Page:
HumanInsight Effects and Processes of an mHealth Intervention for the Management of Chronic Diseases: Prospective Observational Study
JMIR Form Res. 2022 Aug 25;6(8):e34786. doi: 10.2196/34786.
BACKGROUND: Mobile health (mHealth) interventions for self-management are a promising way to meet the needs of patients with chronic diseases in primary care practices. Therefore, an mHealth intervention, TelePraCMan, was developed and evaluated for patients with type 2 diabetes mellitus, chronic obstructive pulmonary disease, high blood pressure, or heart failure in a German primary care setting. TelePraCMan entails a symptom diary, an appointment manager, a manager to document goals, and a warning system. The app should foster the self-management of participating patients.
OBJECTIVE: We aimed to examine the effects of TelePraCMan on patient activation and quality of life and explored the underlying contextual factors, impacts, and degree of implementation.
METHODS: In a prospective observational study design, we collected data by using interviews and written questionnaires from participating patients (intervention and control groups) and primary care workers (physicians and practice assistants). The primary outcomes of interest were patient-reported quality of life (12-Item Short Form Survey) and patient activation (patient activation measure). The quantitative analysis focused on differences between patients in the intervention and control groups, as well as before (T0) and after (T1) the intervention. Interviews were analyzed by using qualitative content analysis via MAXQDA (VERBI GmbH).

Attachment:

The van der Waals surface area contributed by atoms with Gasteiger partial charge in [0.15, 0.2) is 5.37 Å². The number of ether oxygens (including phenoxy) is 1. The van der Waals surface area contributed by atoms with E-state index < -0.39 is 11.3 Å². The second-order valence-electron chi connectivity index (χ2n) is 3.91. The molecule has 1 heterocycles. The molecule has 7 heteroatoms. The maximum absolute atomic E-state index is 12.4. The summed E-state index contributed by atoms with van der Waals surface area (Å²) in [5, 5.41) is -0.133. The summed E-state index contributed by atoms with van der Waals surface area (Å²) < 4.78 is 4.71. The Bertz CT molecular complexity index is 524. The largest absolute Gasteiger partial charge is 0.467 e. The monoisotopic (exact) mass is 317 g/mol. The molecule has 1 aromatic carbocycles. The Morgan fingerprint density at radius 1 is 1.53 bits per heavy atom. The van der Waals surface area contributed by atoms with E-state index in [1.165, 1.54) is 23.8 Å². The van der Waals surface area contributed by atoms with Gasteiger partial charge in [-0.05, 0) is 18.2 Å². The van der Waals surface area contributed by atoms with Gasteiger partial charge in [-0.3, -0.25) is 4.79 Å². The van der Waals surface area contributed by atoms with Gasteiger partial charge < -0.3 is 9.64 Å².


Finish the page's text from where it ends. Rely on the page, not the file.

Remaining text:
RESULTS: At baseline, 25 patients and 24 primary care workers completed the questionnaire, and 18 patients and 21 primary care workers completed the follow-up survey. The patients were predominantly male and, on average, aged 64 (SD 11) years (T0). The primary care workers were mostly female (62%) and, on average, aged 47 (SD 10) years (T0). No differences were observed in the outcomes before and after the intervention or between the intervention and control groups. In the additional interviews, 4 patients and 11 primary care workers were included. The interviewees perceived that the intervention was useful for some patients. However, contextual factors and problems with implementation activities negatively affected the use of the app with patients. The main reasons for the low participation were the COVID-19 pandemic and the target group, which seemed to have less interest in mHealth; the interviewees attributed this to the older age of patients. However, the respondents felt that the app would be better accepted in 5 or 10 years.
CONCLUSIONS: Although the TelePraCMan app was rated as very good and important by the participants, few patients used it. The digital intervention was hardly implemented and had limited impact in the current setting of German primary care.
TRIAL REGISTRATION: German Clinical Trials Register DRKS00017320; https://tinyurl.com/4uwrzu85.
PMID:36006666 | DOI:10.2196/34786
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